This also suggests that a Win 8 system using TPM 2.0 might well reject any attempts to use an alternative operating system — a so-called “secure boot” might cut off any application other than Win 8. For all intents and purposes, a machine with Win 8 and TPM 2.0 will operate to Microsoft’s orders and to the orders of whomever is ordering Microsoft these days. It’s not out of the question that Win 8 systems lacking valid TPM 2.0 might be prevented from accessing the internet or any other network.

Which begs the question: if Windows 8 and TPM 2.0 are installed, whose computer is it?

One of the security risks is exposure to the U.S. National Security Agency’s monitoring programs; yet another risk is the possibility of Stuxnet-like software injections, keeping in mind that Microsoft’s vulnerabilities enabled Stuxnet’s design. BSI does not mention the NSA, but the statement issued is in direct response to media reporting in which Win 8 TPM 2.0 is cited as a backdoor for the NSA.

Yet one more risk is the possibility of exposure to Chinese intelligence; cryptographic expert Professor Rüdiger Weis of Beuth University of Technology in Berlin, noted that all TPM manufacturing resides in China.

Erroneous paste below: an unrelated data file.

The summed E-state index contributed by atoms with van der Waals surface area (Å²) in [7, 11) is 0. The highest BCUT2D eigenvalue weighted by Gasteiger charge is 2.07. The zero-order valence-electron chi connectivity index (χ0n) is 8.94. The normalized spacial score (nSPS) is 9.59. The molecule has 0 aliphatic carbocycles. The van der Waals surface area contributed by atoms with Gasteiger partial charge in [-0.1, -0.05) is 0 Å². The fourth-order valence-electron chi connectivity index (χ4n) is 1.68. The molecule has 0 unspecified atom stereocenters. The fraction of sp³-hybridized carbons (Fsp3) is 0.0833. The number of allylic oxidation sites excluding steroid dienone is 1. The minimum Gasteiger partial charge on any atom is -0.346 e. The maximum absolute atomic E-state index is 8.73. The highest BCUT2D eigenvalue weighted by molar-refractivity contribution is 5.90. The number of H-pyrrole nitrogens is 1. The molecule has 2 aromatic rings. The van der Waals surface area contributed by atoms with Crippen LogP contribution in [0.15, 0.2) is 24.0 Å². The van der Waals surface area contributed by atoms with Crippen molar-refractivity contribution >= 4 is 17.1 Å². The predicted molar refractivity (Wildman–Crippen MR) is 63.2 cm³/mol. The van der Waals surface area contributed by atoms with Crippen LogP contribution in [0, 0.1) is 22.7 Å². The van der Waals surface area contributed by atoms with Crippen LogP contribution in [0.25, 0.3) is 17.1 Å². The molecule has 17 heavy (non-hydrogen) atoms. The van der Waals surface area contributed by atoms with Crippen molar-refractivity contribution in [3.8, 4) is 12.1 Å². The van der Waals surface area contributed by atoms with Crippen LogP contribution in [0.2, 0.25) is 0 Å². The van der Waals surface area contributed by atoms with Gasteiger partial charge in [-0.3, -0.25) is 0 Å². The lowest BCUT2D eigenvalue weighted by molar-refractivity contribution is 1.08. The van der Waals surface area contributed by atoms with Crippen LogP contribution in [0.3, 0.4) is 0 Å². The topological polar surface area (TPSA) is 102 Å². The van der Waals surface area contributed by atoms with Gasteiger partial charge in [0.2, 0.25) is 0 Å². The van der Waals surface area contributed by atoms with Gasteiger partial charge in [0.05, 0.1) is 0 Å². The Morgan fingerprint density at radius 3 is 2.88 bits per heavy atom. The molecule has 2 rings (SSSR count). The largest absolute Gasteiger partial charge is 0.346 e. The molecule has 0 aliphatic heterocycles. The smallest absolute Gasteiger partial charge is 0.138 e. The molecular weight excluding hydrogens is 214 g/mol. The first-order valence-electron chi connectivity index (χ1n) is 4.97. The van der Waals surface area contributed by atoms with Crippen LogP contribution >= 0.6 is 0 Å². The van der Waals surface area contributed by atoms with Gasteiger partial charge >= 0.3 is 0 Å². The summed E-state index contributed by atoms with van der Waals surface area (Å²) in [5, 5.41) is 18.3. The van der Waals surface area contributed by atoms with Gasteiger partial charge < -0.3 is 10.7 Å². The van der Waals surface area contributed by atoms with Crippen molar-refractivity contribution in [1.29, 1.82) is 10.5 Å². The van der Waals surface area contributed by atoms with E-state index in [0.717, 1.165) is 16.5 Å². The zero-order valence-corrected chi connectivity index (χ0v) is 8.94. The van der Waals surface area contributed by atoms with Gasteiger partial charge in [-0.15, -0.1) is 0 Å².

The Trusted Computing Platform — originally developed in concert with other technology firms through the Trusted Computing Group — and Microsoft’s Windows Genuine Advantage technology have been questionable all along. What once looked like legitimate verification of legally licensed applications, updates of firmware and driver software, and the ability to push security patches once a month or on an urgent, as-needed basis now looks like a vector for pushing NSA monitoring scripts, among other possibilities.

What information security entities have been checking line-by-line through Microsoft’s monthly Patch Tuesday code for intelligence gathering content? How many users ever bother to ask about the validity of patches, updates, or upgrades, including those which demand driver updates on non-Microsoft peripheral devices? How many users simply accept default settings in any Microsoft application because doing otherwise is a complicated headache, or sets their system up for an application conflict?

Microsoft and in turn the NSA have relied on the inconvenience of questioning anything but default ubiquity to ensure propagation of their technology. With the use of Win 8 TPM 2.0 as a standard for manufacturing, both Microsoft and the NSA may be assured systemic compliance based on unified conformity.

There’s one more avenue for systemic compliance with Win 8 TPM 2.0, as noted in the recent rejiggering of Microsoft’s business structure. With all hardware platforms now reporting to a single Windows manager, all systems will conform to the same standard — all personal computers, netbooks, tablets, and cell phones running the same operating system.